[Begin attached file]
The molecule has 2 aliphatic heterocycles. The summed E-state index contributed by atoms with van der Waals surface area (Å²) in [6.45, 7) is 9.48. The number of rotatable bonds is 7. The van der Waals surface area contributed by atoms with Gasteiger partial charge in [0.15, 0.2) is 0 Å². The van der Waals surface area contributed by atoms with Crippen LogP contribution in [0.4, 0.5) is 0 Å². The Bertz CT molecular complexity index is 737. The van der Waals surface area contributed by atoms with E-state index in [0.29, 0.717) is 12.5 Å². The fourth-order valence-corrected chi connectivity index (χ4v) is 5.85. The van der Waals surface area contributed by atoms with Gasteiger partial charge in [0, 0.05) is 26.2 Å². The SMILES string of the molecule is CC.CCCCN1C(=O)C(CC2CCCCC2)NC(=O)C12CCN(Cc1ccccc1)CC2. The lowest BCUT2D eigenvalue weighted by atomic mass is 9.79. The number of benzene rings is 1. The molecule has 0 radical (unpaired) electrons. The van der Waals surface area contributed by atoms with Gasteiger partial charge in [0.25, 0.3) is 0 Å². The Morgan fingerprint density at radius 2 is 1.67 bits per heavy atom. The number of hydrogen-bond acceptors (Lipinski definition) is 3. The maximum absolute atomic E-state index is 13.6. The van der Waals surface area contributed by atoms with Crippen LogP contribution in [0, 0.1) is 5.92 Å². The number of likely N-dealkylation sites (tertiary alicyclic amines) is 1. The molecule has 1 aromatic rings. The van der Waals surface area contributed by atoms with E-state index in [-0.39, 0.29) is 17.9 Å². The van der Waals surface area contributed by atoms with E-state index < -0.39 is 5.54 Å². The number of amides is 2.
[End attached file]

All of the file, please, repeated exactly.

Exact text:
The molecule has 2 aliphatic heterocycles. The summed E-state index contributed by atoms with van der Waals surface area (Å²) in [6.45, 7) is 9.48. The number of rotatable bonds is 7. The van der Waals surface area contributed by atoms with Gasteiger partial charge in [0.15, 0.2) is 0 Å². The van der Waals surface area contributed by atoms with Crippen LogP contribution in [0.4, 0.5) is 0 Å². The Bertz CT molecular complexity index is 737. The van der Waals surface area contributed by atoms with E-state index in [0.29, 0.717) is 12.5 Å². The fourth-order valence-corrected chi connectivity index (χ4v) is 5.85. The van der Waals surface area contributed by atoms with Gasteiger partial charge in [0, 0.05) is 26.2 Å². The SMILES string of the molecule is CC.CCCCN1C(=O)C(CC2CCCCC2)NC(=O)C12CCN(Cc1ccccc1)CC2. The lowest BCUT2D eigenvalue weighted by atomic mass is 9.79. The number of benzene rings is 1. The molecule has 0 radical (unpaired) electrons. The van der Waals surface area contributed by atoms with Gasteiger partial charge in [0.25, 0.3) is 0 Å². The Morgan fingerprint density at radius 2 is 1.67 bits per heavy atom. The number of hydrogen-bond acceptors (Lipinski definition) is 3. The maximum absolute atomic E-state index is 13.6. The van der Waals surface area contributed by atoms with Crippen LogP contribution in [0, 0.1) is 5.92 Å². The number of likely N-dealkylation sites (tertiary alicyclic amines) is 1. The molecule has 1 aromatic rings. The van der Waals surface area contributed by atoms with E-state index in [-0.39, 0.29) is 17.9 Å². The van der Waals surface area contributed by atoms with E-state index < -0.39 is 5.54 Å². The number of amides is 2.